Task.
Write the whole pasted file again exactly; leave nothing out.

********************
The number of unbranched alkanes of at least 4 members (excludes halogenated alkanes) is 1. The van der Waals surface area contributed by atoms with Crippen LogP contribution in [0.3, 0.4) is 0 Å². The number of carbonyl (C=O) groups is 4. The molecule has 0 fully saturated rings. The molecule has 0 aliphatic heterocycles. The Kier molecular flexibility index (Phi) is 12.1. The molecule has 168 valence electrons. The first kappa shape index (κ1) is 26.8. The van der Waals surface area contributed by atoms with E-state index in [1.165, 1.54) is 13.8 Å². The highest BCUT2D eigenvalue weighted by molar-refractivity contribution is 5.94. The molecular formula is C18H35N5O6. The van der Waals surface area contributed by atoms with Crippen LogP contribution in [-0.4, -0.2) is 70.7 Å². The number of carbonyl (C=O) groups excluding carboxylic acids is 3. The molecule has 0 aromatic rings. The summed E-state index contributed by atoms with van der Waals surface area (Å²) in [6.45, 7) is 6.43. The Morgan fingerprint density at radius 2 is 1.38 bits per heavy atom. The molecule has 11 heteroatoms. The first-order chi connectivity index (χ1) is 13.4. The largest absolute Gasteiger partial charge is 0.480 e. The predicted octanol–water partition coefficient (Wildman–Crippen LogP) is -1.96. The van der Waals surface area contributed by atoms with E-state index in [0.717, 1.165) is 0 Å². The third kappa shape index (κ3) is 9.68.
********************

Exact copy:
The number of unbranched alkanes of at least 4 members (excludes halogenated alkanes) is 1. The van der Waals surface area contributed by atoms with Crippen LogP contribution in [0.3, 0.4) is 0 Å². The number of carbonyl (C=O) groups is 4. The molecule has 0 fully saturated rings. The molecule has 0 aliphatic heterocycles. The Kier molecular flexibility index (Phi) is 12.1. The molecule has 168 valence electrons. The first kappa shape index (κ1) is 26.8. The van der Waals surface area contributed by atoms with E-state index in [1.165, 1.54) is 13.8 Å². The highest BCUT2D eigenvalue weighted by molar-refractivity contribution is 5.94. The molecular formula is C18H35N5O6. The van der Waals surface area contributed by atoms with Crippen LogP contribution in [-0.4, -0.2) is 70.7 Å². The number of carbonyl (C=O) groups excluding carboxylic acids is 3. The molecule has 0 aromatic rings. The summed E-state index contributed by atoms with van der Waals surface area (Å²) in [6.45, 7) is 6.43. The Morgan fingerprint density at radius 2 is 1.38 bits per heavy atom. The molecule has 11 heteroatoms. The first-order chi connectivity index (χ1) is 13.4. The largest absolute Gasteiger partial charge is 0.480 e. The predicted octanol–water partition coefficient (Wildman–Crippen LogP) is -1.96. The van der Waals surface area contributed by atoms with E-state index in [0.717, 1.165) is 0 Å². The third kappa shape index (κ3) is 9.68.